The present Flat Rim example is certified MS67 by PCGS, with the added CAC green label. Pristine yellow surfaces display vivid orange toning complementing hints of pale blue and violet. Both sides are fully brilliant, exhibiting soft, frosty mint luster. The fields throughout show the characteristic swirling lines from die polishing, although they can be perceived best on portions of the reverse, including the sun's face, the field just above, and the field area between TWENTY DOLLARS and the eagle's upper wing. The bold strike shows no weakness on either side over unblemished surfaces. A loupe reveals a few tiny ebony flecks, including one on the left side of Liberty's neck. A small curved lint mark appears below the upright of the R in LIBERTY. PCGS Population: 8 in 67, 1 finer (10/11).
Ex: Silvano De Genova; David Akers.
David Akers Comments:
The Flat Rim variety of the beautiful High Relief design was struck with dies from the same hubs as the Wire Rim version, but with a slightly revised edge collar. This was necessary because the fine and often irregular Wire Rim resulting from the collars initially used was deemed unsightly and thus unacceptable. In all other respects the two varieties are identical. The entire mintage of the MCMVII High Relief, both varieties included, was only 12,367 pieces, by far the lowest mintage figure of any regularly issued Saint-Gaudens double eagle. Because they were so beautiful and unusual in comparison to the previous Liberty Head design, they were saved by the general public and rarely, if ever, actually used in normal commerce. So a large percentage of the original mintage has survived with most of them in choice uncirculated or higher grades including more truly superb examples than are known of all but a couple of other very common dates in the series. Of the two High Relief varieties, the Flat Rim is substantially the rarer, at least three to five times as rare as the Wire Rim variety, yet the price difference between the two varieties is minimal in comparison to the difference in rarity.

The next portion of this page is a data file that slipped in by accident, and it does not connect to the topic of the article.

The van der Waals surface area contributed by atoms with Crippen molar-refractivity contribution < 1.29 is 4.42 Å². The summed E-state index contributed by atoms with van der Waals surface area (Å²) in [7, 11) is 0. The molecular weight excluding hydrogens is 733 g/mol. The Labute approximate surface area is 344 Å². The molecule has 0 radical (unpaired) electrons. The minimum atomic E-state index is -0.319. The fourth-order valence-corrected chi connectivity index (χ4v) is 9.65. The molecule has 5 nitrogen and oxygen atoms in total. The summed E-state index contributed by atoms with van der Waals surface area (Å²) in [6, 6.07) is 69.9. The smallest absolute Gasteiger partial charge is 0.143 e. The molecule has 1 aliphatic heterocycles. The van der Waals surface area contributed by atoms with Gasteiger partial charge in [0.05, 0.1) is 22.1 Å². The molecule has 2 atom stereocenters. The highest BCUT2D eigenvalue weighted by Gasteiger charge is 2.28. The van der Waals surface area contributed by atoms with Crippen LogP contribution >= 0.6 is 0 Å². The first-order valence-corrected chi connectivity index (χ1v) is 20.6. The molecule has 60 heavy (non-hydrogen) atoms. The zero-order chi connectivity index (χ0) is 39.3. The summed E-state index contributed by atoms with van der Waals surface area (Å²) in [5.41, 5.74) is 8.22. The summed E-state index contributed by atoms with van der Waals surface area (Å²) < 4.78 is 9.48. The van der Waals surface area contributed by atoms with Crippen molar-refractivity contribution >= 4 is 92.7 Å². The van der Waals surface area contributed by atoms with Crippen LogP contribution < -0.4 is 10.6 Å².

I purchased this coin at a coin show from dealer Silvano De Genova in the late 1980s and initially planned to keep it for my daughter because I thought it was so beautiful and exceptional, even by High Relief standards. The fact that it also was the much rarer Flat Rim variety made it all the more appealing. But I quickly had second thoughts and felt it really belonged in a superb, complete collection and so I sold it to Dr. Duckor instead.
From The Dr. and Mrs. Steven L. Duckor Collection.
Seller is donating a portion of their proceeds, and Heritage is donating the same portion of the Buyer's Premium, from the sale of this lot to the National Numismatic Collection at the Smithsonian Institution. See page 3 for details.(Registry values: N10218) (PCGS# 9136)
Service and Handling Description: Coins & Currency (view shipping information)
Revised Edition by James L. Halperin, Mark R. Borckardt, Mark Van Winkle, Jon Amato, and Gregory J. Rohan, with special contributor David W. Akers
The Coinage of Augustus Saint-Gaudens is an issue-by-issue examination of these two artistically inspired series of gold coins.
Each date and mintmark is reviewed with up-to-date information, much of which has never been previously published. The book is based on
two extraordinary collections: The Phillip H. Morse collection and the Dr. and Mrs. Steven L. Duckor collection.